View Full Version : ShopBot Dust Skirt assembly

08-30-2006, 04:35 PM
I've got my bot up and running. Right now the dust skirt is giving me some trouble and I'm wondering if you guys see the same thing. When I start my DC (3HP Oneida) the suction pulls the plastic flaps back up into the housing and actually closes off most of the inlet. I reduced the suction by opening more ports, but I have to open 3 or 4 more 4" ports before the flaps don't clog it up and then the machine begins to throw a little dust.

Do you guys see the same thing? Is there a stiffner or some other part that might be missing?

I used a laser pointer to illuminate dust particles. When I taped the flaps back and resurfaced the table with the DC pulling on that one port... I didn't find a speck of dust that got past.


08-30-2006, 06:50 PM
I've noticed that too (not at a such degree that it clog my dust skirt though) and I guess that I have a much less powerful DC than yours... no missing stiffener; you'll have to design your own. Unless you don't like performance, you shouldn't release any pull form your DC; most of us are probably at envy from yours... you probably can get a good hold on those flaps with some added rubber; nothing too stiff to keep thing flexible under there. Maybe completely remove those end flaps could do the trick...?

08-30-2006, 08:59 PM

I have seen some dust pickups with shortened vinyl flaps. Maybe try cutting .5" off each flap - it sounds like with that much vacuum you should still have plenty of dust pick-up. You might have to experiment with the length of cuts to get a happy balance between good dust pick-up and airflow. You might also experiment with replacement material for the vinyl, such as the brush type. If you end up cutting off too much vinyl, you can buy vinyl sheet material in a hardware store and cut another one to the length you need. Just a suggestion.

09-01-2006, 06:11 AM
I found that my 5HP Cyclone running 6" duct to the CNC and then reducing to 4" flex hose to the skirt did the same thing. I removed the screws holding the flaps and am happy with it. I was going to keep working on finding the right length but have never gotten back to that project since the restriction is now the mashed flex pipe at the end of the dust skirt.

I cut a few sheets of .75" MDF with a .375" straight bit and the cyclone pulls all of the dust out of the kerf so those missing flaps are not hurting me too much.

09-01-2006, 09:06 AM
Ed, I think you are right. With such high volume of air flow the skirts can come off without too much loss of suction. I also have to be careful, with the skirts on this thing will suck small but sizeable parts right off the table.

I'm running 6" to a 4" flex hose as well.

I'm considering now trying to pull the vac table with the collector as well. Have you, or anyone else, tried this? Does it work well enough to bother with trying?


09-01-2006, 07:43 PM

Your dust extractor does not have the suction ie pressure usually measured in inches of mercury (" Hg) to efficiently hold down parts. Most vacuum hold downs have high vacuum ("Hg) but low airflow (Cubic Feet per minute, CFM). A dust extractor on the other hand can create high air flow (CFM) but at very low pressure ("Hg). A Dust extractor also relies upon the air flow to create its suction. In a vacuum hold down air flow can some times be minimal.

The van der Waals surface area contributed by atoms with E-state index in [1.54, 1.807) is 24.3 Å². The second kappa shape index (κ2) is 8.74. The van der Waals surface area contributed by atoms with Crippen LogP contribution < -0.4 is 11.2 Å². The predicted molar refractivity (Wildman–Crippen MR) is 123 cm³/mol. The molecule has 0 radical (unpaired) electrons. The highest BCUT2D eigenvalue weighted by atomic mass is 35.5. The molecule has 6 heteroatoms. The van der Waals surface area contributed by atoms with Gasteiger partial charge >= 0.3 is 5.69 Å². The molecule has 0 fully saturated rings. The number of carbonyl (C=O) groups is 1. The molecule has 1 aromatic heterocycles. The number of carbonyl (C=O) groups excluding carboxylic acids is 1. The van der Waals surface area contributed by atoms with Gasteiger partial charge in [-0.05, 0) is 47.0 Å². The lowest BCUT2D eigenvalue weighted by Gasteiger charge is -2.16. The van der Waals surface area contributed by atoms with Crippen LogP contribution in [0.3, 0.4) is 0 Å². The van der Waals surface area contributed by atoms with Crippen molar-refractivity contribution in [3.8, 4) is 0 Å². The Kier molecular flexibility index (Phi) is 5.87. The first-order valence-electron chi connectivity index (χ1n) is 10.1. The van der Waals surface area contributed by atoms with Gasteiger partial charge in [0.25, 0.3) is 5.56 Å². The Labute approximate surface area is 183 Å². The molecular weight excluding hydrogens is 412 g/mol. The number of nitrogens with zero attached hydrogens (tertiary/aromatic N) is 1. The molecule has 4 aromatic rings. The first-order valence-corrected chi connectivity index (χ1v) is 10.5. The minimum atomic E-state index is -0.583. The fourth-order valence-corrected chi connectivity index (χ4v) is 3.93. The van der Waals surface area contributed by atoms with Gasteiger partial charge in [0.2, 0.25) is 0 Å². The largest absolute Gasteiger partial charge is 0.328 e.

There have been several discussions over the years on this topic on the forum by people who are much cleverer than I, search for them and you will find more detailed reasons why you should not do what you suggest.


09-01-2006, 08:13 PM
A simple way to illustrate what David is saying is to put a reducer on one of your 4" ducts and attatch a 2" hose and see how little suction you get.

09-03-2006, 03:16 PM
I should have said how little air flow, not suction.

09-04-2006, 07:01 AM
The 5Hp Cyclone in my shop will not hold a full sheet of ply to the CNC. I am much better off using one Fein Turbo III for that. I do use two of them so I get more air flow. I am very happy with this setup. Since I have been cutting vacuum masks and using the AllStar gasket material around the masks, my parts have been help much tighter and this is the direction I will continue. It is fun to watch visitors in the shop when I show them how I can hold something on the table. They keep looking around the machine, looking at me and then they go back to the part and have to pull, shake or push on it again.

I know it is hard to find time in the shop to experiment, but that was the bottom line for me. Read here what others are doing and then go try things in your shop, with your equipment and report back. Sometimes it the little things that make the most improvements. Gasketing for me was one of them. Moving from .25" to .375" cutters was another example. Put both improvements together and my feed speed went up as well as cut quality.

My parts now are not spending so much time at the sanding station!

They are now CNC! "Cut N Carry" :-)

09-05-2006, 02:32 PM
FYI, I added some industrial doubleback tape between the skirt rear layers to bond them. Still flexes and I can still see the bit in the front. The suction is fantastic, just spent 15 minutes carving a sign in MDF with very little dust escaping. It was 10 minutes before I started even smelling that MDF smell in the air and even then it was faint.


09-13-2006, 09:40 PM
The tape finally let go, the suction is just too much. Has anyone replaced the plastic skirt with a different material that works better? Ideas?

With the flaps taped into position I can cut at full speed and no dust escapes. As soon as the rear flap folds up it closes the intake like a flap door. If I remove the rear flap the dust is thrown out the rear, though not as much.


09-13-2006, 09:50 PM
Having the same issue. Any other ideas?